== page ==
At the request of Stemline Therapeutics, the EMA re-examined its initial opinion. During the re-examination, the EMA looked at the available data and took additional advice from a group of experts specializing in hematological malignancies. And although the study supporting submission was small, the benefits shown were relevant for patients with this rare disease for which no treatment is available.

After considering experts’ advice on the study results and the challenges of conducting larger studies for this rare disease, the EMA concluded that the benefits of tagraxofusp outweigh its risks in patients with BPCDN who had not yet received other treatments. However, the data from the group of patients in whom previous treatments did not work was not sufficient to draw the same conclusion.

The EMA recommended granting marketing authorization for tagraxofusp under exceptional circumstances. The primary reason is that it was not possible to obtain complete information about tagraxofusp due to the rarity of the disease. To further characterize the effectiveness and safety of tagraxofusp, Stemline Therapeutics is required to submit the results of a study based on a registry of patients with BPCDN.

Therapeutic benefit
The benefits of tagraxofusp are that it can lead to complete response, with a rate (CR/Crc) of 53.8% as shown in a study involving 13 previously untreated patients. The most common side effects are hypoalbuminemia, increased transaminases, thrombocytopenia, nausea, fatigue, and pyrexia observed in >20% of patients. The most serious adverse reaction that may occur during treatment with tagraxofusp is capillary leak syndrome which was reported in 17% of patients with a median time to onset of 6 days.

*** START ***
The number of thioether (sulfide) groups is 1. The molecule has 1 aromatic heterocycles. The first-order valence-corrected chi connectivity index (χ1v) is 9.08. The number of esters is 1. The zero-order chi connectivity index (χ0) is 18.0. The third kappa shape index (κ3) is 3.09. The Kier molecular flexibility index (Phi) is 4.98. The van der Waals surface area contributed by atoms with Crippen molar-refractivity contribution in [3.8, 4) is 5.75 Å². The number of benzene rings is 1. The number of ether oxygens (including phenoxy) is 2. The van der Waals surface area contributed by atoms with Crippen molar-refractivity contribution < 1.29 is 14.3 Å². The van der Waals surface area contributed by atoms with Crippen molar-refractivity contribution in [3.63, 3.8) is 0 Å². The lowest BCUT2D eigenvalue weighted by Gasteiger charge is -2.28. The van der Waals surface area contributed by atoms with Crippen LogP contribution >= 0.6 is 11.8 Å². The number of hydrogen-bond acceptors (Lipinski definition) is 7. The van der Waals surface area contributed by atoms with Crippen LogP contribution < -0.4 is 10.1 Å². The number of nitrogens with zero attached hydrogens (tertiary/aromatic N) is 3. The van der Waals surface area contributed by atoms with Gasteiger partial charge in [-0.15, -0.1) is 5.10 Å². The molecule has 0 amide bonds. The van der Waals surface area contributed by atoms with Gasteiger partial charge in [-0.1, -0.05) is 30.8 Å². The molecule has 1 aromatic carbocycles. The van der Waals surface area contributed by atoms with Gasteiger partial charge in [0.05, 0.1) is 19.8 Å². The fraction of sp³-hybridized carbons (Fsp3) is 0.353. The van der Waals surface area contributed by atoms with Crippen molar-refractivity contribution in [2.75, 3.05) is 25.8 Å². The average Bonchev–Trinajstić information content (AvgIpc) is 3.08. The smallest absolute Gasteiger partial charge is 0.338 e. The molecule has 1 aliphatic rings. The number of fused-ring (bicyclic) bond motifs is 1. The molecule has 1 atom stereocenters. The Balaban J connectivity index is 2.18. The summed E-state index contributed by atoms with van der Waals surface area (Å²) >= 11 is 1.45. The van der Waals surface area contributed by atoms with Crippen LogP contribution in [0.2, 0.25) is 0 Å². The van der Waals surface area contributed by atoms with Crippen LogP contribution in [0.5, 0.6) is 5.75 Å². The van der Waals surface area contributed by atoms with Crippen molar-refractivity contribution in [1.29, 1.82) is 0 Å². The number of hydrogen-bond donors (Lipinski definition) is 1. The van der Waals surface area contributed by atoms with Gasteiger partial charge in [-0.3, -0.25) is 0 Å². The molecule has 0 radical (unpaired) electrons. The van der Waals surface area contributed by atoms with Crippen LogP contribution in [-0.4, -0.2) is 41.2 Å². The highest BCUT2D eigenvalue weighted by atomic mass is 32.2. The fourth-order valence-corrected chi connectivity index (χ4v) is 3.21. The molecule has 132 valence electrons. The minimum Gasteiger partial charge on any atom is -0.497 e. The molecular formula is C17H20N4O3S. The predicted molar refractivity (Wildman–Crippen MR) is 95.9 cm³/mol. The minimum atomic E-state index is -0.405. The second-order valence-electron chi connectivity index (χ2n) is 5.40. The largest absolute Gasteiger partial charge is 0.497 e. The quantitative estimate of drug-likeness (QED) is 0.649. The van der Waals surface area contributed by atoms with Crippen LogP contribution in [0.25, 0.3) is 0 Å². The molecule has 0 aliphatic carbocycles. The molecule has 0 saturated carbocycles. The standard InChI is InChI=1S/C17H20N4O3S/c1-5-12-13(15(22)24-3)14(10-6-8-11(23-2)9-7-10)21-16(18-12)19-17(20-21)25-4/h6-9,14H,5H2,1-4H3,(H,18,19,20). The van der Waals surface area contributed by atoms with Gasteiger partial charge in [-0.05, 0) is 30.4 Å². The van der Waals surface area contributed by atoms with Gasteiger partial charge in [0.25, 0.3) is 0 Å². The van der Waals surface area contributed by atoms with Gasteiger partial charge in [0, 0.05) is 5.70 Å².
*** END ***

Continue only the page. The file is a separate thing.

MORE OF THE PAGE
This medicine was designated an orphan medicine. This means that it was developed for use against a rare, life-threatening, or chronically debilitating condition or, for economic reasons, it would be unlikely to have been developed without incentives.

In Europe, tagraxofusp will be available as a 1-mg/ml concentrate for solution for infusion.

* A member of the Menarini Group, a privately held Italian pharmaceutical and diagnostics company.
** Leukemia cutis is the infiltration of neoplastic leukocytes or their precursors into the skin resulting in clinically identifiable cutaneous lesions. This condition may be contrasted with leukemids, which are skin lesions that occur with leukemia, but which are not related to leukemic cell infiltration.
*** Diptheria toxin (DT)388IL3 composed of the catalytic and translocation domains of DT fused to IL3.

Clinical trials
DT388IL3 Fusion Protein in Treating Patients With Acute Myeloid Leukemia or Myelodysplastic Syndromes – NCT00397579
SL-401 in Patients With Blastic Plasmacytoid Dendritic Cell Neoplasm or Acute Myeloid Leukemia – NCT02113982

Highlights of prescribing information
Tagraxofusp-erzs (Elzonris®; Stemline Therapeutics) [Prescription Information]

[1] Pemmaraju N, Lane AA, Sweet KL, Stein AS, Vasu S, Blum W, Rizzieri DA, Wang ES, Duvic M, Sloan JM, Spence S, Shemesh S, Brooks CL, Balser J, Bergstein I, Lancet JE, Kantarjian HM, Konopleva M. Tagraxofusp in Blastic Plasmacytoid Dendritic-Cell Neoplasm. N Engl J Med. 2019 Apr 25;380(17):1628-1637. doi: 10.1056/NEJMoa1815105. PMID: 31018069.
[2] Gourd E. Promising results with tagraxofusp in BPDCN. Lancet Oncol. 2019 Jun;20(6):e295. doi: 10.1016/S1470-2045(19)30281-5. Epub 2019 May 3. PMID: 31060793.
[3] Economides MP, McCue D, Lane AA, Pemmaraju N. Tagraxofusp, the first CD123-targeted therapy and first targeted treatment for blastic plasmacytoid dendritic cell neoplasm. Expert Rev Clin Pharmacol. 2019 Oct;12(10):941-946. doi: 10.1080/17512433.2019.1662297. Epub 2019 Oct 1. PMID: 31465247.
[4] Tandon A, Zhang Y, Sokol L. Tagraxofusp, a novel CD123-directed cytotoxin to treat blastic plasmacytoid dendritic cell neoplasm. Drugs Today (Barc). 2019 Dec;55(12):735-742. doi: 10.1358/dot.2019.55.12.3058917. PMID: 31942876.
[5] Sun W, Liu H, Kim Y, Karras N, Pawlowska A, Toomey D, Kyono W, Gaynon P, Rosenthal J, Stein A. First pediatric experience of SL-401, a CD123-targeted therapy, in patients with blastic plasmacytoid dendritic cell neoplasm: report of three cases. J Hematol Oncol. 2018 May 2;11(1):61. doi: 10.1186/s13045-018-0604-6. PMID: 29720227; PMCID: PMC5932872.
[6] Prochaska L, Dakhil C, Mathur S. Blastic Plasmacytoid Dendritic Cell Neoplasm: A Rapidly Progressive and Fatal Disease without Aggressive Intervention. Clin Med Insights Case Rep. 2013 Dec 18;6:201-4. doi: 10.4137/CCRep.S12608. PMID: 24385715; PMCID: PMC3873170.
[7] FDA approves tagraxofusp-erzs for blastic plasmacytoid dendritic cell neoplasm. Online. Last accessed on November 23, 2020.